Dr. Kathleen Regan, ND
Can Naturopathic Medicine treat the Cold & Flu?
Of course! Cold & flu treatment begins with prevention. This starts with the basics like staying active, eating balanced meals & seasonal foods, dressing appropriately for the weather and keeping stress managed. But when a cold or flu strikes, natural medicine is one of the best options to try first! Why? Most colds and flus are viral in origin – antibiotics don’t work here. But there are many wonderful herbs that have antiviral effects. These can be taken in soups or as teas, tinctures and supplements. Many people don’t know how effective naturopathic medicine can be in these cases so we often see patients after they have tried everything else. I like to remind my patients ahead of flu season to book in for a flu prevention visit or an acute check-in visit when the flu strikes before they try more conventional routes.
So families should prepare ahead of cold & flu season? When should they begin?
Here in Canada, cold & flu season lasts from late October to early May. That is a long stretch! Obviously, this season comes with the cold weather. So a big part of prevention is staying warm. Yes, you can catch a cold! The immune system is depressed by damp and cold temperatures making us more susceptible to infection. Wear a hat, mits and a warm coat!
Also, eating seasonally is very important. Eat foods that keep you warm in the fall and winter by consuming less raw food and more cooked food. Soups, stews and heartier foods keep us warm but also provide us with the sustenance for colder temperatures. Certain super spices like garlic, ginger, cinnamon, raw honey and tumeric can be great food-based immune boosters and natural antibiotics.
Finally, check in with us to see what vitamin or mineral supplements may be recommend for the winter season. Supplementation can be seasonal and may change during the winter months.
What are your thoughts on the flu vaccination?
This is a controversial question but I get asked it a lot! With vaccinations, I am supportive of a family choice to vaccinate or not vaccinate so long as it is based on facts. I provide an educational role to fill in the gaps.
It is well known that the effectiveness of the flu shot is variable from season to season and from person to person. For example, the flu vaccination is made ahead of flu season (typically in February of the prior year) based on the most current viral strains. However, these strains can change quickly and by October they are no longer a match for the current viral strain. In these cases the flu vaccination is not very effective. In 2013-14, the flu vaccine in Canada provided almost zero protection against the circulating flu while in 2015-16 it provided roughly 45-50% protection. Experts used to believe it provided 70-90% protection but these studies were based on industry funded clinical trials – not real life.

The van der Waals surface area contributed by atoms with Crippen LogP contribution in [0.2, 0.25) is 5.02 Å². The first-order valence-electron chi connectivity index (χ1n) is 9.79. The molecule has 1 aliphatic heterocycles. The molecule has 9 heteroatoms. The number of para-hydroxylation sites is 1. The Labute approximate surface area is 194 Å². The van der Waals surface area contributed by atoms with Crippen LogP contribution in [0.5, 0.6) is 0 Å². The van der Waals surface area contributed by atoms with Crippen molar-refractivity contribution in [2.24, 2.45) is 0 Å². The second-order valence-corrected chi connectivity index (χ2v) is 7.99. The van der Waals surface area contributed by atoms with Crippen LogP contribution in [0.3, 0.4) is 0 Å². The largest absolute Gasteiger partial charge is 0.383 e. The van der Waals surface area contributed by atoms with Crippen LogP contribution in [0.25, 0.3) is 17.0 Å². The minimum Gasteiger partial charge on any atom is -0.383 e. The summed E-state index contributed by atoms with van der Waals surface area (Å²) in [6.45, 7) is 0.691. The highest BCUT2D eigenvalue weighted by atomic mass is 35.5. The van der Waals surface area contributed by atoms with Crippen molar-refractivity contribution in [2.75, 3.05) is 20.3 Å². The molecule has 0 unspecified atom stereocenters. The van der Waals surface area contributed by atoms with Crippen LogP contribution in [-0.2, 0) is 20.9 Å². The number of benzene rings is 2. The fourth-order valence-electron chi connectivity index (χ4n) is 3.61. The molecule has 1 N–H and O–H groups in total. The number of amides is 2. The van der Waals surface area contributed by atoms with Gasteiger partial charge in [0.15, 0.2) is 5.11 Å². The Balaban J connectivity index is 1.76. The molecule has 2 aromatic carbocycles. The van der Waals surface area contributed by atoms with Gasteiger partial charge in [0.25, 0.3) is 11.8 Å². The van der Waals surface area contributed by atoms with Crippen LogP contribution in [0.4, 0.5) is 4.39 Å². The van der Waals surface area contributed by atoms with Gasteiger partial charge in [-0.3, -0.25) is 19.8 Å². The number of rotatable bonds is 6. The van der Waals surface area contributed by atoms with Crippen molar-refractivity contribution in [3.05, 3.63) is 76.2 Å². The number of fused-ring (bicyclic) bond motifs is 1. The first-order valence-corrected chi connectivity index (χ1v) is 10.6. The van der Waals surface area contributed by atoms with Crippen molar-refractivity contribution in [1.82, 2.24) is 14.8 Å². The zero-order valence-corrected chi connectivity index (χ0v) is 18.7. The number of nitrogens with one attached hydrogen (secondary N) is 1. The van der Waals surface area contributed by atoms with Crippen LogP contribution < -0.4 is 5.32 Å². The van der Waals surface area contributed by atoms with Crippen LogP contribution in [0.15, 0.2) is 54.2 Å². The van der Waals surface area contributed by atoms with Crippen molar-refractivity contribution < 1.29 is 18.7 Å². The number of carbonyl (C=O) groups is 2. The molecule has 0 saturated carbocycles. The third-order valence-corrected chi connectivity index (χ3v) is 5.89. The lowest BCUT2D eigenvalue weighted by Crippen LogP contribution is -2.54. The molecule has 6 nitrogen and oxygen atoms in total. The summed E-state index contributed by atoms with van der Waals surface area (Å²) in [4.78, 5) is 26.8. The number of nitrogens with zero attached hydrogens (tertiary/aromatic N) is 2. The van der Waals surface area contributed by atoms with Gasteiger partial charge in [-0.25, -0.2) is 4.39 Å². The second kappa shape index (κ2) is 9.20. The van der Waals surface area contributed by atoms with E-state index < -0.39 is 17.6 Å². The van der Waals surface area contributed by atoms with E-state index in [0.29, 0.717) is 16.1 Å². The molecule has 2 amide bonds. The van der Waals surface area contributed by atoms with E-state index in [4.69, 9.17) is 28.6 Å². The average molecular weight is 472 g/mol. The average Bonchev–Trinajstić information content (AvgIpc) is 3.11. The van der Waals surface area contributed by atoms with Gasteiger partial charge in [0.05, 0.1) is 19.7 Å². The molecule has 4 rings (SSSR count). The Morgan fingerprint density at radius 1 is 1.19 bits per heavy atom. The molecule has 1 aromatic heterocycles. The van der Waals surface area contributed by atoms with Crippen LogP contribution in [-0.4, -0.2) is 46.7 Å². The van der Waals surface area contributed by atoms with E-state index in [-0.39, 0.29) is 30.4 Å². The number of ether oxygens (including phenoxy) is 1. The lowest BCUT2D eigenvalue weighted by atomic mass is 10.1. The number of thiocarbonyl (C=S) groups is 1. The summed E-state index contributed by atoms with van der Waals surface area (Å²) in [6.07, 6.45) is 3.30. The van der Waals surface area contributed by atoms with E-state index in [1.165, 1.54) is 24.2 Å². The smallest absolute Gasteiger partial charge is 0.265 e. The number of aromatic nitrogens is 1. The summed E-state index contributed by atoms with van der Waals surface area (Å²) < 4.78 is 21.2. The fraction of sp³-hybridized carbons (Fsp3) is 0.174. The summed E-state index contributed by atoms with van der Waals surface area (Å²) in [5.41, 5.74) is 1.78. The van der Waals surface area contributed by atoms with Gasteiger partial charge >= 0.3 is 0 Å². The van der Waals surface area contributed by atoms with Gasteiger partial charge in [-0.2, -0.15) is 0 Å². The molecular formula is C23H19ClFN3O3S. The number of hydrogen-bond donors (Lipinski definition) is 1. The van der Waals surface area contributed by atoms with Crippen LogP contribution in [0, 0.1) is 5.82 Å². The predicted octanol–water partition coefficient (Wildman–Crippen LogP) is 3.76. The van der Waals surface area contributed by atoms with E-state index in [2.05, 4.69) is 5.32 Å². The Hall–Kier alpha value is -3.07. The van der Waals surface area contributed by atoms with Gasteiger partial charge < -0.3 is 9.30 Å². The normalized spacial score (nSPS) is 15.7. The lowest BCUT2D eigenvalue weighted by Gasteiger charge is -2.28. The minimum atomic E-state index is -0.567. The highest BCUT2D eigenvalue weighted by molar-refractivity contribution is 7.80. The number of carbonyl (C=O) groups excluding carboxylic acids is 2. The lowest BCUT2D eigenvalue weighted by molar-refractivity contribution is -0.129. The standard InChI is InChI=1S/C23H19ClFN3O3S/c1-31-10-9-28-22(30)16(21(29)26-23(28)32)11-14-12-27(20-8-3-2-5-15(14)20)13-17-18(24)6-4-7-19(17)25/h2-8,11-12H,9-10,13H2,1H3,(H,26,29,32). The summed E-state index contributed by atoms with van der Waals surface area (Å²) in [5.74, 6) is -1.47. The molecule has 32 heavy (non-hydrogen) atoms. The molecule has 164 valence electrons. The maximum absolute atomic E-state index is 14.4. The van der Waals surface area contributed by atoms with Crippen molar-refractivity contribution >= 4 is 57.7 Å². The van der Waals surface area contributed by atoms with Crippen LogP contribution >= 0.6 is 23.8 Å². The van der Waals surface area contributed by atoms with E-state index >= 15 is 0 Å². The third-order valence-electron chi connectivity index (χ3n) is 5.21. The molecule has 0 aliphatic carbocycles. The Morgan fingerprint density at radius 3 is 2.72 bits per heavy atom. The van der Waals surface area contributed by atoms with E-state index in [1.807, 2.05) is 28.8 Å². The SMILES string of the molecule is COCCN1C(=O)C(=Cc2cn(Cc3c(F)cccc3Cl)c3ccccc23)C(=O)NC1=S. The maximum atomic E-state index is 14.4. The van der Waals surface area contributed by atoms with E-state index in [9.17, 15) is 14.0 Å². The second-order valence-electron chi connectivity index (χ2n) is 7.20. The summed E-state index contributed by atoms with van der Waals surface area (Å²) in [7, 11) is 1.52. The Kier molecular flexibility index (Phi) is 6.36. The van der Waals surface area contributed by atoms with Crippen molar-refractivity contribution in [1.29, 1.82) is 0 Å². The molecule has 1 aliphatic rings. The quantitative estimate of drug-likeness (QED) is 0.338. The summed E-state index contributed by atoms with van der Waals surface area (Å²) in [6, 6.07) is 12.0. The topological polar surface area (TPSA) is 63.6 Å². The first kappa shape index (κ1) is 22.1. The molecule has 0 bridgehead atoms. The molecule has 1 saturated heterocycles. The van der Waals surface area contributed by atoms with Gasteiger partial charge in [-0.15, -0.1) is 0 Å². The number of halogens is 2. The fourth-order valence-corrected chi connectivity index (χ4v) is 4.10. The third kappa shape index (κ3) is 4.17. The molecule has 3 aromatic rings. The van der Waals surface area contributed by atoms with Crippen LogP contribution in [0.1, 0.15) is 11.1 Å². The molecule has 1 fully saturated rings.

In addition, the flu vaccination is strongly recommended for the very young, the very elderly and people with certain medical conditions such as diabetes, asthma, cancer and other immune compromise. However, these individuals show less immunity against the flu post-vaccine because the vaccine does not work as well for them. However, 50% coverage in these individuals can make a life or death difference (depending on the year and strain accuracy). In these cases a flu shot can be smart.
Finally, it is important to know that the flu shot specifically protects against flu strains but not the common cold or pneumonia which are typically caused by other viral or bacterial strains.
My opinion as a primary healthy care provider is that getting sick once per year with the flu, for strong and healthy individuals is not a bad thing. It helps people to build natural immunity. In a strange way, it also forces people to reflect on self-care. I do not see a strong amount of evidence for vaccinating health older children or adults against the flu unless they are working in health care or nursing ill family members at home. Although, I support a patient’s decision to receive the flu shot, it is my preference that they consider natural immune support instead.
Any tips for families dealing with a household of sniffles, coughs and fevers?
First, it is important to know the difference between the cold and the flu because the flu can have more serious consequences. The flu patient typically experiences a high fever, headache, body aches, extreme fatigue and cough. The common cold presents with relatively little fever, mild fatigue, mild cough and more significant sneezing. With families I teach them different herbs and therapies to use in these different cases, how to manage a fever naturally, how to feed their children during the flu vs. the cold, and when to know it’s time for a trip to their family doctor.
What are your favorite cold & flu remedies?
This is so individual! But I’d have to pick the ingredients of our cold & flu tea since it works so well and can be used for prevention. Elderberry, Astragalus, Echinacea, Ginger, Cinnamon & Licorice. These herbs boiled in a pot of water are nourishing, hydrating, warming, calming and anti-microbial.